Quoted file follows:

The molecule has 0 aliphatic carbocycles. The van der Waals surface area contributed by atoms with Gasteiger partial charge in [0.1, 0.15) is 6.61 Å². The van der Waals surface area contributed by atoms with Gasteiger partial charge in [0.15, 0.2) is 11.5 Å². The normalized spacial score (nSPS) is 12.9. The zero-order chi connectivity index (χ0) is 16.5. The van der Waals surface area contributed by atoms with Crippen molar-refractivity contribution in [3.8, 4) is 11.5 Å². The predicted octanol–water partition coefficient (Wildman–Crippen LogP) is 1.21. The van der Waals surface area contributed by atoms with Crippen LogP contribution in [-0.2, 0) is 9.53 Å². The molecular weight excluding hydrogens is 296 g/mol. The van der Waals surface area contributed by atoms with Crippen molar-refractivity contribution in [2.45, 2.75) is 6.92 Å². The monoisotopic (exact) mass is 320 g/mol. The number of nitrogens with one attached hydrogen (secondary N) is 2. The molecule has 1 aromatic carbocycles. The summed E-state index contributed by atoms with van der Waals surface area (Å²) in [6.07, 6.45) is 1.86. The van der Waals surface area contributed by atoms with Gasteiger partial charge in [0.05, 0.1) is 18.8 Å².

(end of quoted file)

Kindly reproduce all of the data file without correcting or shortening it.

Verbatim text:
The molecule has 0 aliphatic carbocycles. The van der Waals surface area contributed by atoms with Gasteiger partial charge in [0.1, 0.15) is 6.61 Å². The van der Waals surface area contributed by atoms with Gasteiger partial charge in [0.15, 0.2) is 11.5 Å². The normalized spacial score (nSPS) is 12.9. The zero-order chi connectivity index (χ0) is 16.5. The van der Waals surface area contributed by atoms with Crippen molar-refractivity contribution in [3.8, 4) is 11.5 Å². The predicted octanol–water partition coefficient (Wildman–Crippen LogP) is 1.21. The van der Waals surface area contributed by atoms with Crippen LogP contribution in [-0.2, 0) is 9.53 Å². The molecular weight excluding hydrogens is 296 g/mol. The van der Waals surface area contributed by atoms with Crippen molar-refractivity contribution in [2.45, 2.75) is 6.92 Å². The monoisotopic (exact) mass is 320 g/mol. The number of nitrogens with one attached hydrogen (secondary N) is 2. The molecule has 1 aromatic carbocycles. The summed E-state index contributed by atoms with van der Waals surface area (Å²) in [6.07, 6.45) is 1.86. The van der Waals surface area contributed by atoms with Gasteiger partial charge in [0.05, 0.1) is 18.8 Å².